The fast and slow on submission responses
Last week I mentioned a new site called Duotrope's Digest, which is a free online database of over 1200 current markets for short fiction and poetry. Duotrope allows authors to log in and track their submissions, enabling the site to compile rejection/acceptance rates for the listed magazines and journals. This leads to the most amusing part of Duotrope's Digest, their market response-time statistics.
Now, these response time stats must be taken with a large, clotted-together piece of salt since they are based on self-reporting by writers (with self reporting being a very inaccurate way of collecting statistics). Still, these stats are a decent way of knowing how long your submission might linger at different magazines. Their stats also match up nicely with my personal experience. For example, I have submitted fiction to Another Chicago Magazine and they took almost a year to respond (which corresponds with the reported response time of 357 days, which Duetrope indicates is the worst in their database). Another place I've submitted to, The Magazine of Fantasy & Science Fiction, is listed as one of the fastest responders, averaging 14.5 days per submission. In my experience the assistant editor of the magazine, John Joseph Adams (aka, Slush God, who maintains a wonderful blog detailing his editorial adventures), does indeed respond within two weeks to most submissions. I can also vouch that a few of the other submission response times listed within these statistics appear to be accurate (for example, Black Warrior Review is indeed rather slow in responding, as are Zoetrope: All-Story and Alfred Hitchcock's Mystery Magazine).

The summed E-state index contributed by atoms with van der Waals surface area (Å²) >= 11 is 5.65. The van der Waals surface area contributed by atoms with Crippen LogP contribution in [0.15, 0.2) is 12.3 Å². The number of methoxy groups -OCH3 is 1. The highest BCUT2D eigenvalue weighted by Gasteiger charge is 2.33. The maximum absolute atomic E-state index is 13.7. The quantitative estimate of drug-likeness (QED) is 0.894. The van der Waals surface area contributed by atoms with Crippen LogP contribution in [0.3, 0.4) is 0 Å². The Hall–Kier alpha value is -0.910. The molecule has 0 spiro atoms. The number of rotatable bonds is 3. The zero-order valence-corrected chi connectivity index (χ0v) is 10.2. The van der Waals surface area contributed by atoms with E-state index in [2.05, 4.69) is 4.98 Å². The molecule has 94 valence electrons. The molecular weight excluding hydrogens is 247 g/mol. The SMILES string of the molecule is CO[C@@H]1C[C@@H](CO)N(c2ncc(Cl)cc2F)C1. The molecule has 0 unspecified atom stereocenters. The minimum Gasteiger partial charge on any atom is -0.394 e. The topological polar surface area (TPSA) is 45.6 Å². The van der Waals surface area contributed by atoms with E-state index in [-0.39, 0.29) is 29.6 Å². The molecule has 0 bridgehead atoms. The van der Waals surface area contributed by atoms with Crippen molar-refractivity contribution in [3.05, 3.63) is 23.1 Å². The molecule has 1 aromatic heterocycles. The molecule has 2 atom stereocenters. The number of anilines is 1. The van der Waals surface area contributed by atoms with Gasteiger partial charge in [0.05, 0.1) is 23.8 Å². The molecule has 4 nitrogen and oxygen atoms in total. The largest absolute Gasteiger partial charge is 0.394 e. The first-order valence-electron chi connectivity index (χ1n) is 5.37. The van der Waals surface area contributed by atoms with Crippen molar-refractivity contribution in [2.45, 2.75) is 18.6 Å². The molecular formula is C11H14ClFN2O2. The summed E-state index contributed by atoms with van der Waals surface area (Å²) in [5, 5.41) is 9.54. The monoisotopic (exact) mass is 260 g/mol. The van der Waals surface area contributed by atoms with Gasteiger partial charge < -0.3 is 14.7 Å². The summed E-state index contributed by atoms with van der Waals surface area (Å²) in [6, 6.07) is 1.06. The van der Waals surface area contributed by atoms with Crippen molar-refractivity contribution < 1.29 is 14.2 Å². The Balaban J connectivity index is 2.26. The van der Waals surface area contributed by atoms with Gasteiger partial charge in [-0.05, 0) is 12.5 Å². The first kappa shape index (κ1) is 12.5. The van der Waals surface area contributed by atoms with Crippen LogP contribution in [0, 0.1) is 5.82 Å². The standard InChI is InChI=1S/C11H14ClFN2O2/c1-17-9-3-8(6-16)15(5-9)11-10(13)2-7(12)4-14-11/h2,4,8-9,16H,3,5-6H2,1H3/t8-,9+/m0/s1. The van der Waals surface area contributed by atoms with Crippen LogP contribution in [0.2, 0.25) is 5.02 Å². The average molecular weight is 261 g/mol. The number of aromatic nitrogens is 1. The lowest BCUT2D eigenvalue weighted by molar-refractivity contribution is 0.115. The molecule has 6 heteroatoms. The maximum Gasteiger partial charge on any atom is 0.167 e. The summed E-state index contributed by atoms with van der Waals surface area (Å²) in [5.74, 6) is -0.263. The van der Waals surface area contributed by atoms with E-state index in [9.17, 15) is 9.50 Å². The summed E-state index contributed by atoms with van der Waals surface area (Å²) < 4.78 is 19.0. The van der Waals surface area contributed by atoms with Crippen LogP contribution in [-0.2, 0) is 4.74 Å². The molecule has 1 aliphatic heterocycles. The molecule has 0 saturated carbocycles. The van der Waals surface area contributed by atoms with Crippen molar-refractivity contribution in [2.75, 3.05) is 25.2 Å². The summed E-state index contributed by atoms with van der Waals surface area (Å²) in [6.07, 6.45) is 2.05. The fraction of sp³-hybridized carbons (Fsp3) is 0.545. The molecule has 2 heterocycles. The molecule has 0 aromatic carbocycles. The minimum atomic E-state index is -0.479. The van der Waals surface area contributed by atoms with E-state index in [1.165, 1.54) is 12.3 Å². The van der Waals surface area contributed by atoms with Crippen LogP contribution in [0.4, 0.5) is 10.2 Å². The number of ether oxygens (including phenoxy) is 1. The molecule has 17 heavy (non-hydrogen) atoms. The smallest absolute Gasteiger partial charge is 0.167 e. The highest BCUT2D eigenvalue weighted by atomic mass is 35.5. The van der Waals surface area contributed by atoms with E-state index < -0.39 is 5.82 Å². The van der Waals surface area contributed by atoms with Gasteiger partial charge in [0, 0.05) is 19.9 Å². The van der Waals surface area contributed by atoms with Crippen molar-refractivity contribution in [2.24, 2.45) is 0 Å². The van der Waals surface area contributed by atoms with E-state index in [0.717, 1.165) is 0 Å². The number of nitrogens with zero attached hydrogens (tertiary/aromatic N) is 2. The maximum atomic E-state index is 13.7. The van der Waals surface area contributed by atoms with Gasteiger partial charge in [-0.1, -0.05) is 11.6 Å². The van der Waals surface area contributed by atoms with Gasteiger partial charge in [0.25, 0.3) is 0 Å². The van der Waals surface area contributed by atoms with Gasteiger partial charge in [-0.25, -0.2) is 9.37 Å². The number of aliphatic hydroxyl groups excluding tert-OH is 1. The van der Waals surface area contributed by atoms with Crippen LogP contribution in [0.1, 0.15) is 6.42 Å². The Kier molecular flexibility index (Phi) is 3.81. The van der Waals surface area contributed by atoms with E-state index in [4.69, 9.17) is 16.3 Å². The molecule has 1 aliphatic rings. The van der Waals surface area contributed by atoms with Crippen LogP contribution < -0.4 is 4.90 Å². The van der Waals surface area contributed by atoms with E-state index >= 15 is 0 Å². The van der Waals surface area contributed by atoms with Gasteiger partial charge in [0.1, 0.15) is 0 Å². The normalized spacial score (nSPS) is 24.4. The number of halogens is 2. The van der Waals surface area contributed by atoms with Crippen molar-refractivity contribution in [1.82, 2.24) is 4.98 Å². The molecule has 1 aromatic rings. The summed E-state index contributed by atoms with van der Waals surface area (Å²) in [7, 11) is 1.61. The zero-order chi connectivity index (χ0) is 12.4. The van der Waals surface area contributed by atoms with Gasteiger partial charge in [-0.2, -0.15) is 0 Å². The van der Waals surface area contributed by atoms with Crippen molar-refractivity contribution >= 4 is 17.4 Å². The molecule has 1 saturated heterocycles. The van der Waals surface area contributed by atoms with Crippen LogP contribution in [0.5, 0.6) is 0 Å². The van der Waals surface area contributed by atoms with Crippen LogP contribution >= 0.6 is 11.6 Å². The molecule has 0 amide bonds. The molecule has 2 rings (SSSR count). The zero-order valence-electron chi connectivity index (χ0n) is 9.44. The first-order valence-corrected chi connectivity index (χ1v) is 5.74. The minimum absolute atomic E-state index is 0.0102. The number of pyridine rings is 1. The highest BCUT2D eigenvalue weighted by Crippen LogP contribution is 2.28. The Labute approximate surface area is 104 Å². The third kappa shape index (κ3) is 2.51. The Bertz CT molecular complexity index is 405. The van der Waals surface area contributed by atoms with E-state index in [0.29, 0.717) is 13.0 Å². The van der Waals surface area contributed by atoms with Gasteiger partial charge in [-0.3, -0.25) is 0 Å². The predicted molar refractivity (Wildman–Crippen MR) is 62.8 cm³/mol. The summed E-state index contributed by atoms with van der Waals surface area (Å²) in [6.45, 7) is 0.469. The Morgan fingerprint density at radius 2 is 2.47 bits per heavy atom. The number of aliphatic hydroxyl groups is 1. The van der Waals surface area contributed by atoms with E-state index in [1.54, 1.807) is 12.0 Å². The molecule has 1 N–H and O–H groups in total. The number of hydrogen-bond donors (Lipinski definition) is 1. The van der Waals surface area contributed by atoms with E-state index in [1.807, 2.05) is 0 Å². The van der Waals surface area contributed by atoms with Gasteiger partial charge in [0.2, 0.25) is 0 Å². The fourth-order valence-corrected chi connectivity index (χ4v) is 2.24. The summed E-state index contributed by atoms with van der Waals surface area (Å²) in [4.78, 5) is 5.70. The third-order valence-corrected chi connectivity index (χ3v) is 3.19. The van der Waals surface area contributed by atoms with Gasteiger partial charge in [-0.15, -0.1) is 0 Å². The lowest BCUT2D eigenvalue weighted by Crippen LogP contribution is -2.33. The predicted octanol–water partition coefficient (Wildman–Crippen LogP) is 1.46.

As a writer these slow reponse times drive me up the wall. As an editor, I have a lot of sympathy for the circumstances which delay the review of submissions. Many writers flood the markets with their stories, overwhelming editors. This results in editors having less time to spend with any particular submission, which, ironically, causes writers to flood the markets with even more of their stories, creating a never-ending cycle of submission hell.
What's the answer to this? On the submission end, I'm not sure. All editors can do is strive to respond to submissions as quickly as possible. As for writers, we shouldn't overly obsess on response times. Give a magazine three months to respond (unless their guidelines say otherwise). If you haven't heard back by then, submit the story elsewhere. Most importantly, though, keep writing. After all, what matters most are the stories we create, not how long it takes a magazine to respond.